skip to main content

This content will become publicly available on October 12, 2024

Title: High-fidelity gates and mid-circuit erasure conversion in an atomic qubit
The development of scalable, high-fidelity qubits is a key challenge in quantum information science. Neutral atom qubits have progressed rapidly in recent years, demonstrating programmable processors1,2 and quantum simulators with scaling to hundreds of atoms3,4. Exploring new atomic species, such as alkaline earth atoms5,6,7, or combining multiple species8 can provide new paths to improving coherence, control and scalability. For example, for eventual application in quantum error correction, it is advantageous to realize qubits with structured error models, such as biased Pauli errors9 or conversion of errors into detectable erasures10. Here we demonstrate a new neutral atom qubit using the nuclear spin of a long-lived metastable state in 171Yb. The long coherence time and fast excitation to the Rydberg state allow one- and two-qubit gates with fidelities of 0.9990(1) and 0.980(1), respectively. Importantly, a large fraction of all gate errors result in decays out of the qubit subspace to the ground state. By performing fast, mid-circuit detection of these errors, we convert them into erasure errors; during detection, the induced error probability on qubits remaining in the computational space is less than 10−5. This work establishes metastable 171Yb as a promising platform for realizing fault-tolerant quantum computing.  more » « less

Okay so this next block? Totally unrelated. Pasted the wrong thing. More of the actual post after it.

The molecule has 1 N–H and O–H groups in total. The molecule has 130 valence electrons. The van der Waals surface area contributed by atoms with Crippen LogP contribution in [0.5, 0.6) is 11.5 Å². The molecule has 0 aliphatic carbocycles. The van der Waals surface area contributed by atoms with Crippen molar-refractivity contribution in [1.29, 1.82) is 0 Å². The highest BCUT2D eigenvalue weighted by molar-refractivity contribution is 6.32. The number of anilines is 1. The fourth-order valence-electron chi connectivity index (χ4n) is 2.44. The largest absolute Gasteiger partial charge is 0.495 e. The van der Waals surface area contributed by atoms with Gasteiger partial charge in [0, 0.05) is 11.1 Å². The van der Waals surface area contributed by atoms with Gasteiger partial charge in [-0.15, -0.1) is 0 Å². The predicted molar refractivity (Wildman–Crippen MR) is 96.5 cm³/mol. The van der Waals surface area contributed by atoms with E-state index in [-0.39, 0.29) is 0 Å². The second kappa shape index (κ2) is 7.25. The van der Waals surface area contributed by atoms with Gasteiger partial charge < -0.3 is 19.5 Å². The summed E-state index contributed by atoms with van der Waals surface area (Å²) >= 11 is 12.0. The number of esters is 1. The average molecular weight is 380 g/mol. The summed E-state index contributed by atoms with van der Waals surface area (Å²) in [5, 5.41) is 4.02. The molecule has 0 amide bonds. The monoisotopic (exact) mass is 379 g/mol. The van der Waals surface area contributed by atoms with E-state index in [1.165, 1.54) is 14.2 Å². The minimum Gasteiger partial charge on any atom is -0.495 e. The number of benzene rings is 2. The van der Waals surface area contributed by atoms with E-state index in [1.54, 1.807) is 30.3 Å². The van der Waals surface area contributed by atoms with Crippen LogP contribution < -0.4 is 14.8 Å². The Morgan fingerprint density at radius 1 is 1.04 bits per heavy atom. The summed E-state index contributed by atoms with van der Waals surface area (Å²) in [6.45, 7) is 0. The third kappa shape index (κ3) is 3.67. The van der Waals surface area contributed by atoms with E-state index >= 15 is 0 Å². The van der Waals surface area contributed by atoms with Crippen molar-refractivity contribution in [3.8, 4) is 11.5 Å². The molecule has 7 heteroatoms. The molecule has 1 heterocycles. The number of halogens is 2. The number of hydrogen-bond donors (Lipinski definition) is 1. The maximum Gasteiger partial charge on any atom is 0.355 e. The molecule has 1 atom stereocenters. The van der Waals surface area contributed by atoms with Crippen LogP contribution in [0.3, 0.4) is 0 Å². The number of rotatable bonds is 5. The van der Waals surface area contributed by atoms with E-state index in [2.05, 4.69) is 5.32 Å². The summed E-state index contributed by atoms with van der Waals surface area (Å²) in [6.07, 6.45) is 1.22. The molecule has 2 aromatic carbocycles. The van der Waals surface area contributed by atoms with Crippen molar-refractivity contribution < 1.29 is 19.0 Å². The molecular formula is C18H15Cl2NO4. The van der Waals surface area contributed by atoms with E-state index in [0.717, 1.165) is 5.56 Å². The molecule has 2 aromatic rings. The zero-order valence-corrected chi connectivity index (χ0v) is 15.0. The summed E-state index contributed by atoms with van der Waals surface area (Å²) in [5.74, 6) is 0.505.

Award ID(s):
Author(s) / Creator(s):
; ; ; ; ; ; ; ; ;
Publisher / Repository:
Springer Nature
Date Published:
Journal Name:
Page Range / eLocation ID:
279 to 284
Medium: X
Sponsoring Org:
National Science Foundation
More Like this
  1. The requirements for fault-tolerant quantum error correction can be simplified by leveraging structure in the noise of the underlying hardware. In this work, we identify a new type of structured noise motivated by neutral-atom qubits, biased erasure errors, which arises when qubit errors are dominated by detectable leakage from only one of the computational states of the qubit. We study the performance of this model using gate-level simulations of the XZZX surface code. Using the predicted erasure fraction and bias of metastable 171Yb qubits, we find a threshold of 8.2% for two-qubit gate errors, which is 1.9 times higher than the threshold for unbiased erasures and 7.5 times higher than the threshold for depolarizing errors. Surprisingly, the improved threshold is achieved without bias-preserving controlled-not gates and, instead, results from the lower noise entropy in this model. We also introduce an XZZX cluster state construction for measurement-based error correction, hybrid fusion, that is optimized for this noise model. By combining fusion operations and deterministic entangling gates, this construction preserves the intrinsic symmetry of the XZZX code, leading to a higher threshold of 10.3% and enabling the use of rectangular codes with fewer qubits. We discuss a potential physical implementation using a single plane of atoms and movable tweezers. 
    more » « less